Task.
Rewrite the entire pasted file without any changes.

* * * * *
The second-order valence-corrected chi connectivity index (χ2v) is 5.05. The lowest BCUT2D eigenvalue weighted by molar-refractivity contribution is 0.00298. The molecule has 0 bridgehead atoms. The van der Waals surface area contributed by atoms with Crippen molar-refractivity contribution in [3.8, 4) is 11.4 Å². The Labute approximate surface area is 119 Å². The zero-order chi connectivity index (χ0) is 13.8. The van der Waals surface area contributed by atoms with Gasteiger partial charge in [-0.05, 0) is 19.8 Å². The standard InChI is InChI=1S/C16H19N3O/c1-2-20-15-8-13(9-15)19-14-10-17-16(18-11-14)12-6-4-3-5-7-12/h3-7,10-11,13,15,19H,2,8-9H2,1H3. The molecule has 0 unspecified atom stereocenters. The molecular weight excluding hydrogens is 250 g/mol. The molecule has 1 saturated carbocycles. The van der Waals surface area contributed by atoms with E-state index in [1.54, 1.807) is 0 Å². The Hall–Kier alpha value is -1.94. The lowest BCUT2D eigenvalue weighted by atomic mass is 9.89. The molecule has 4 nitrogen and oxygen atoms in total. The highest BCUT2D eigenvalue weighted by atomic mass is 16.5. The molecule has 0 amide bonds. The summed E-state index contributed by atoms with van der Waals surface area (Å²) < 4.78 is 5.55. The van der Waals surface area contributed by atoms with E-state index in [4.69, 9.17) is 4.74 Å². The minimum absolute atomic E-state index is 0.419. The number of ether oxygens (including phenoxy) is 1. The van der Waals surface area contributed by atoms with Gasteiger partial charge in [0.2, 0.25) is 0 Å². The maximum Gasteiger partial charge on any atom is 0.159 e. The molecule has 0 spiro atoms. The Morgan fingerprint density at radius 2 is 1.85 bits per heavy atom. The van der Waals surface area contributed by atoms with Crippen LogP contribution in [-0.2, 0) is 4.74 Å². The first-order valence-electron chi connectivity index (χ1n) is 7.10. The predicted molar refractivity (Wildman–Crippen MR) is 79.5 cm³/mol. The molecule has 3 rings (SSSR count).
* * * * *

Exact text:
The second-order valence-corrected chi connectivity index (χ2v) is 5.05. The lowest BCUT2D eigenvalue weighted by molar-refractivity contribution is 0.00298. The molecule has 0 bridgehead atoms. The van der Waals surface area contributed by atoms with Crippen molar-refractivity contribution in [3.8, 4) is 11.4 Å². The Labute approximate surface area is 119 Å². The zero-order chi connectivity index (χ0) is 13.8. The van der Waals surface area contributed by atoms with Gasteiger partial charge in [-0.05, 0) is 19.8 Å². The standard InChI is InChI=1S/C16H19N3O/c1-2-20-15-8-13(9-15)19-14-10-17-16(18-11-14)12-6-4-3-5-7-12/h3-7,10-11,13,15,19H,2,8-9H2,1H3. The molecule has 0 unspecified atom stereocenters. The molecular weight excluding hydrogens is 250 g/mol. The molecule has 1 saturated carbocycles. The van der Waals surface area contributed by atoms with E-state index in [1.54, 1.807) is 0 Å². The Hall–Kier alpha value is -1.94. The lowest BCUT2D eigenvalue weighted by atomic mass is 9.89. The molecule has 4 nitrogen and oxygen atoms in total. The highest BCUT2D eigenvalue weighted by atomic mass is 16.5. The molecule has 0 amide bonds. The summed E-state index contributed by atoms with van der Waals surface area (Å²) < 4.78 is 5.55. The van der Waals surface area contributed by atoms with E-state index in [4.69, 9.17) is 4.74 Å². The minimum absolute atomic E-state index is 0.419. The number of ether oxygens (including phenoxy) is 1. The van der Waals surface area contributed by atoms with Gasteiger partial charge in [0.2, 0.25) is 0 Å². The maximum Gasteiger partial charge on any atom is 0.159 e. The molecule has 0 spiro atoms. The Morgan fingerprint density at radius 2 is 1.85 bits per heavy atom. The van der Waals surface area contributed by atoms with Crippen LogP contribution in [-0.2, 0) is 4.74 Å². The first-order valence-electron chi connectivity index (χ1n) is 7.10. The predicted molar refractivity (Wildman–Crippen MR) is 79.5 cm³/mol. The molecule has 3 rings (SSSR count).